When Iain Banks died, Phyllis and I realised that we had never actually got round to reading anything by him. We decided to order a few of his books to rectify this issue.
Since then I’ve read Consider Phlebas, The Wasp Factory, Complicity and Whit (in that order).
I didn’t like Consider Phlebas at all, I must admit. I love some science fiction novels, but not all, and this was definitely in the latter category (together with for instance the Red/Green/Blue Mars trilogy and Doris Lessing’s Canopus in Argos books).
I then turned to Banks’s non-SF books. The Wasp Factory wasn’t at all what I had expected, but it was rather enjoyable in its own way, and it definitely made me want to read more of his books. Complicity was good, too, although surprisingly different.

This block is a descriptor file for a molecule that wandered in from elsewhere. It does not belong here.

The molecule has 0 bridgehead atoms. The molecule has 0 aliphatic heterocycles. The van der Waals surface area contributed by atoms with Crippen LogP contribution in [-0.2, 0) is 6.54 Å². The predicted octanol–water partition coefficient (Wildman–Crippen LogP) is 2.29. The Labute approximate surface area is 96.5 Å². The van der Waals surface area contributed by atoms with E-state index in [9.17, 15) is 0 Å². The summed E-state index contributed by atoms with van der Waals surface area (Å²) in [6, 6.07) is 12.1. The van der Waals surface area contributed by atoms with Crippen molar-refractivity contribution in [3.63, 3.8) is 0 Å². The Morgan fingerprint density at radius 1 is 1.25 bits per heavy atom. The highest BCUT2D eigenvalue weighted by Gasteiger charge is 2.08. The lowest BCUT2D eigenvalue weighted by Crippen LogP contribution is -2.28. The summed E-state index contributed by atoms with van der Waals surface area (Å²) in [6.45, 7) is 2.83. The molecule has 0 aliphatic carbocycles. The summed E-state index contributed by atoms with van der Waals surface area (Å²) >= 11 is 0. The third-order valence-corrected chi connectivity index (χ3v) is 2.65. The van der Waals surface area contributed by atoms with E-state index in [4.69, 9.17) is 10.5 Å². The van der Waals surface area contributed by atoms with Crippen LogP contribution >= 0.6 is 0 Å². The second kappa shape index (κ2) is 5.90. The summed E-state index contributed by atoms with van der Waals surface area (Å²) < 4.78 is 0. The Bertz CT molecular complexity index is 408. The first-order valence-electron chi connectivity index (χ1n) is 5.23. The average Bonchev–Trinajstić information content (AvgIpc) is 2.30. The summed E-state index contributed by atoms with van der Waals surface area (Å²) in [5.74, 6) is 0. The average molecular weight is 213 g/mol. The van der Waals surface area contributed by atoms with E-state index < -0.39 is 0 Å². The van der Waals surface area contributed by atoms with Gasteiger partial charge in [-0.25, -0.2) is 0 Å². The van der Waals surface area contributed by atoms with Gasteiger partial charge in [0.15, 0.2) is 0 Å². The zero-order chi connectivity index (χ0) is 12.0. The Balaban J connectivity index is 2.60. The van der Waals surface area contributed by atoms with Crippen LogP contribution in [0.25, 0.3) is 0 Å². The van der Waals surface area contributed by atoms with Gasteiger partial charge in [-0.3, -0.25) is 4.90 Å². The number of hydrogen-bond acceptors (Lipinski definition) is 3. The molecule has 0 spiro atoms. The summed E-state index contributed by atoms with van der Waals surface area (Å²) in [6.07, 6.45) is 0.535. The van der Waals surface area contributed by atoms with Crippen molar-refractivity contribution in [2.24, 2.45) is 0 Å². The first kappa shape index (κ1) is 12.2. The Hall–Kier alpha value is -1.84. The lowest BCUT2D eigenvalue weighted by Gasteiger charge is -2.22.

However, in my opinion Whit is far superior. It’s a book about a small religious sect in Scotland, seen through the eyes of the founder’s granddaughter. The religion was invented by Iain Banks and he manages to make it very believable, which is no mean feat.
Perhaps it’s just my upbringing as the son of two theologians, but my main complaint about this wonderful book is that at 450 pages it is far too short. I thoroughly recommend it.